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Fodness pleads guilty — Sept. trial cancelled

By LeAnn R. Ralph

MENOMONIE — Former Colfax resident Michael Fodness has pleaded guilty to one felony count of child enticement by giving or selling drugs as part of a plea deal with the Dunn County district attorney’s office.

Fodness, along with his attorney Thomas Starr, appeared in Dunn County Circuit Court September 6 to enter his guilty plea.

As part of the plea deal, the remaining charges against the 46-year-old Fodness were dismissed, although the dismissed charges will be read in at the time of sentencing.

“Dismissed charges read in at the time of sentencing” means the judge can consider those charges when sentencing Fodness for the felony count of child enticement and for determining restitution.

Fodness was originally charged with ten felonies and nine misdemeanors, including multiple felony counts of second-degree sexual assault of a child; child enticement by giving or selling drugs and by exposing a sex organ; intimidating a witness; repeated sexual assault of the same child; and misdemeanor counts of sex with a child 16 years or older; bail jumping; and knowingly violating a child abuse injunction.

Dunn County Assistant District Attorney Andrew Maki is recommending a sentence of 15 years that would include an initial prison sentence of seven years followed by eight years of probation with conditions.

Fodness is expected to receive credit for time already served. He has been held in the Dunn County jail since October 15, 2010.

The incident to which Fodness pleaded guilty occurred in April of 2009 when he enticed a 16-year-old girl into a secluded area and delivered or sold drugs to her.

When asked, Fodness told the court he’d had sufficient time to talk to his attorney and that he was satisfied with Starr’s representation.

Five attorneys

Thomas Starr is the fifth attorney in the Fodness case.

Shirlene Perrin, who was assigned to the Fodness case in April of 2011, was allowed by the court to withdraw from the case in April of this year because of medical issues involving her daughter.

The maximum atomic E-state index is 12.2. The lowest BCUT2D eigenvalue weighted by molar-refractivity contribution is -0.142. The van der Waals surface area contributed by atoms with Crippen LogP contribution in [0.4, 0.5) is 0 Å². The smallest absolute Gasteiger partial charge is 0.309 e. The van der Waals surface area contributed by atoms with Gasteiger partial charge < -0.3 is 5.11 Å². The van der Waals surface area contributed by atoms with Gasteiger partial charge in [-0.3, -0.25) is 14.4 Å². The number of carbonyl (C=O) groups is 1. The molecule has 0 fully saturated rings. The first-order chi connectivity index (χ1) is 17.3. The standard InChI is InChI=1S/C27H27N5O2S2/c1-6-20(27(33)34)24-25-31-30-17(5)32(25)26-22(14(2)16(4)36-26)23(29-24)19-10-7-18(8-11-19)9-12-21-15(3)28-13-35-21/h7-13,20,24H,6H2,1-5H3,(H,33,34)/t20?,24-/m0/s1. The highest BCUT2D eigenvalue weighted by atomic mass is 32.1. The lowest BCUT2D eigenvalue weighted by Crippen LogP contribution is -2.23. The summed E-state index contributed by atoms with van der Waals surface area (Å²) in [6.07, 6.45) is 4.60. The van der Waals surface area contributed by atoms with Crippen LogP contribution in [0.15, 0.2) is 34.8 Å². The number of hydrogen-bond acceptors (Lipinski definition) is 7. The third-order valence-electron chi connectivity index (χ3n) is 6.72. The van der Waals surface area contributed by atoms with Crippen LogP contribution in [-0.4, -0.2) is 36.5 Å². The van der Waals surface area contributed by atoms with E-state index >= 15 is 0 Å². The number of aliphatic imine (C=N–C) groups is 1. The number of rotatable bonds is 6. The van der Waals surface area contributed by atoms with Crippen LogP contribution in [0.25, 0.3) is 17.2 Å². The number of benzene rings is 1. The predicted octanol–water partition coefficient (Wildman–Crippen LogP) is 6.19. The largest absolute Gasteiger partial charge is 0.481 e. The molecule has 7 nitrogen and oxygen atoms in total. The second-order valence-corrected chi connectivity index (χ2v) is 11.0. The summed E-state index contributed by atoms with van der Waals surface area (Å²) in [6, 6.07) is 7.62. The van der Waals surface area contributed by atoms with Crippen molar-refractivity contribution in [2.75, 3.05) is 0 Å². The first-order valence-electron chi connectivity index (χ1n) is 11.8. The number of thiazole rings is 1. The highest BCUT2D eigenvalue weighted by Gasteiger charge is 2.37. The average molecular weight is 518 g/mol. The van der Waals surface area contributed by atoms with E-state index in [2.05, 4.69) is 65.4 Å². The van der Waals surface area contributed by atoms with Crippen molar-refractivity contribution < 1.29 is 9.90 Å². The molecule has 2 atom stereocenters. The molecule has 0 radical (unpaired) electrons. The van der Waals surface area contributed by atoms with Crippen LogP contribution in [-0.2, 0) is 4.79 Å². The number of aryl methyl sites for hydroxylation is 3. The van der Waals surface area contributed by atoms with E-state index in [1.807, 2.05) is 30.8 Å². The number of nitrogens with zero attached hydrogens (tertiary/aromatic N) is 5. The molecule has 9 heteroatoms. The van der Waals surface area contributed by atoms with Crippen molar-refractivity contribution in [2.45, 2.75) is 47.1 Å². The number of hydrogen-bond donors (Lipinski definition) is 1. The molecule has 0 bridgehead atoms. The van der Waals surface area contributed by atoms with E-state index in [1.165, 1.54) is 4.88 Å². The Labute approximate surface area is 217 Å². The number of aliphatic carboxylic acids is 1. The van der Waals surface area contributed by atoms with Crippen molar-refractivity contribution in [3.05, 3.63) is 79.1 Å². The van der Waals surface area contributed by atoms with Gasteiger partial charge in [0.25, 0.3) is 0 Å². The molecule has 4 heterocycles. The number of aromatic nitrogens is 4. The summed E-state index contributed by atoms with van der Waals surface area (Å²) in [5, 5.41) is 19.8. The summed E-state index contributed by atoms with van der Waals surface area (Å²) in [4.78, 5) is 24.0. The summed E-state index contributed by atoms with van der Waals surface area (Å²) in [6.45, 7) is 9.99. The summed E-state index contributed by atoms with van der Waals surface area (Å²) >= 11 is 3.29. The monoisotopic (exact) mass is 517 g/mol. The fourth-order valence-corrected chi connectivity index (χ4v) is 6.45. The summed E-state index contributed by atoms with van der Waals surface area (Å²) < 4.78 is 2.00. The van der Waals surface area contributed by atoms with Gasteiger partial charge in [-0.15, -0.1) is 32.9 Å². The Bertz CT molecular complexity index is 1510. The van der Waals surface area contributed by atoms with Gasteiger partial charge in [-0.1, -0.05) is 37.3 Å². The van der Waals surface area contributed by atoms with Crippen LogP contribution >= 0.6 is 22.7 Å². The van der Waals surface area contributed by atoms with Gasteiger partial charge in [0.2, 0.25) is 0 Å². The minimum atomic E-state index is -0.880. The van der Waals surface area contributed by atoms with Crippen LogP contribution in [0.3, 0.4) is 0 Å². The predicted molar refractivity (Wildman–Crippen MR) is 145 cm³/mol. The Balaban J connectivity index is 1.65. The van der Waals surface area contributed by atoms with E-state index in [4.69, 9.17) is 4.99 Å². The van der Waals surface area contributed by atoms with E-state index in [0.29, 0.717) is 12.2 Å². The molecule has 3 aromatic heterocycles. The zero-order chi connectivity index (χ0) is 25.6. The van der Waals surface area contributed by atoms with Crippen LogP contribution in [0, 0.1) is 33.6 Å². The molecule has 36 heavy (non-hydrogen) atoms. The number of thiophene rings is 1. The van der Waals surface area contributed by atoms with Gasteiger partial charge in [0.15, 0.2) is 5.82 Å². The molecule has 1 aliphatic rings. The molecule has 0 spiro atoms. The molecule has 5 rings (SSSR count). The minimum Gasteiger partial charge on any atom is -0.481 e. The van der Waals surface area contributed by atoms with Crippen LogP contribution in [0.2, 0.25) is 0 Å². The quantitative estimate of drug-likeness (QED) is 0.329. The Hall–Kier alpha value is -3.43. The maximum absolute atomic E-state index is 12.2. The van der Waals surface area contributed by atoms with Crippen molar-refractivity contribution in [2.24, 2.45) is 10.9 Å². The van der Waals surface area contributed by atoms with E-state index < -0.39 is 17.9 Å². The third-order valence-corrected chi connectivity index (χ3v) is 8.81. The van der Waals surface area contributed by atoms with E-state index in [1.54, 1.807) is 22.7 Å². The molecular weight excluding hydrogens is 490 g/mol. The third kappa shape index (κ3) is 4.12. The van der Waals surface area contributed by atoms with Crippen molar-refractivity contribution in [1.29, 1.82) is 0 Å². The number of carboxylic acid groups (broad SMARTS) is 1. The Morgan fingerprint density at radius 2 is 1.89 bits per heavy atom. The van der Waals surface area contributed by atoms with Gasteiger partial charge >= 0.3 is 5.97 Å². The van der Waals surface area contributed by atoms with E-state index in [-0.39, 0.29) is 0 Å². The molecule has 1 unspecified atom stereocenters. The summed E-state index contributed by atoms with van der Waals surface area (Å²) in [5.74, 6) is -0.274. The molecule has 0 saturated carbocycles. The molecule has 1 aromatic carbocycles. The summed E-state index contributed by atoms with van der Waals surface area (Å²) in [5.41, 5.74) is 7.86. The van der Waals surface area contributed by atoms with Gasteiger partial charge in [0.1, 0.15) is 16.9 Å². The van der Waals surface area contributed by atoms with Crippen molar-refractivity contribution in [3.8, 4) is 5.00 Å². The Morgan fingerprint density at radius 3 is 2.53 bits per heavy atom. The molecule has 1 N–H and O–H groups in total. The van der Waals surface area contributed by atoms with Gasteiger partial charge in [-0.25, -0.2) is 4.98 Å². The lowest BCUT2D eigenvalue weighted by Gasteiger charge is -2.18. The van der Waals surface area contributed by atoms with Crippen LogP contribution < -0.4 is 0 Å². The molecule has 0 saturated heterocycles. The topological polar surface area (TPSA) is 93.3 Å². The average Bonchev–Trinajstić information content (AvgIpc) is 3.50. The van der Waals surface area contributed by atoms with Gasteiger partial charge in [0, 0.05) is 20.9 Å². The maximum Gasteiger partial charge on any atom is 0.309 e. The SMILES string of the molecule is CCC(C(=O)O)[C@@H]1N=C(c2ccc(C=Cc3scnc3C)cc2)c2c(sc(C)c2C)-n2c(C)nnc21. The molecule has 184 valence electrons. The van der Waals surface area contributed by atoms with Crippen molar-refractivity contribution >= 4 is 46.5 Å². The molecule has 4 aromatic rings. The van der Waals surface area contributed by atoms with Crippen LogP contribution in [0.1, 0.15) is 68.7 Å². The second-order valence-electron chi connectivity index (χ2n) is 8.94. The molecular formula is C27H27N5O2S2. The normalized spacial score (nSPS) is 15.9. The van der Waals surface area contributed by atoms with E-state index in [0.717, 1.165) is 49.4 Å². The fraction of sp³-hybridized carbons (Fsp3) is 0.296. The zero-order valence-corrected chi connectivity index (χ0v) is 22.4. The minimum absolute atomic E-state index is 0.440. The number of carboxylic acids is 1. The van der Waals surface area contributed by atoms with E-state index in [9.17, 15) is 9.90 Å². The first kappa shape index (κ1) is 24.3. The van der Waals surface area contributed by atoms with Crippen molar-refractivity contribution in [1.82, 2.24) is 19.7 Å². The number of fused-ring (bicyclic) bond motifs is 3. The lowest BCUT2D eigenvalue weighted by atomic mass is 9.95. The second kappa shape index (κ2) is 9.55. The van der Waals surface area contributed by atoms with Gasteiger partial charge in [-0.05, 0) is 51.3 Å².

Fodness also has been represented by Francis Rivard.

A preliminary hearing had been scheduled on January 3, 2011, but Fodness circumvented the hearing by firing Rivard, who had been assigned to represent Fodness by the public defender’s office in December of 2009.

Kerry Kelm served on the case for two months, from January to March of 2011.

John Bachman served for less than two weeks in March of 2011 and withdrew because of a conflict of interest.

Four jury trials

The Fodness case has been scheduled to go to a jury trial four different times.

A jury trial for Fodness in Ladysmith in February of this year ended on the second day when Judge Stewart declared a mistrial.

A jury trial scheduled last August was postponed when Fodness was stricken with appendicitis.

A jury trial scheduled in February of 2012 was rescheduled to August when both the district attorney and Perrin agreed they needed more time to prepare.

The latest trial was scheduled to begin September 16 and run through September 20.

In May of 2011, Fodness asked for a change of venue in the case. Judge Stewart granted the change of venue because of the number of potential alleged victims and their family members. The court district’s chief judge and the district court administrator selected Rusk County as the location for the Fodness trial.

The Fodness case originally was assigned to the Honorable Rod W. Smeltzer, but in March of 2011, the case was re-assigned to Judge Stewart.


During a preliminary hearing in March of 2011, a number of young women testified that they had met Fodness when they were 14 or 15, that he had given them drugs or alcohol, and that he had engaged in sexual intercourse with them numerous times.

At the time of the preliminary hearing, the women who testified ranged in age from teenagers to young adults to women who were closer to Fodness’s age.

During the September 6 court hearing, in addition to accepting Fodness’s guilty plea and dismissing the other charges, Judge Stewart also ordered a pre-sentence investigation.

Starr indicated to the court that he was asking for an independent pre-sentence investigation as well.

A two-hour sentencing hearing is scheduled for Fodness in Dunn County Circuit Court on November 8 at 9 a.m.

Fodness faces a maximum penalty of up to 25 years in prison and/or a fine of up to $100,000.

He remains in custody at the Dunn County jail on a $100,000 cash bail.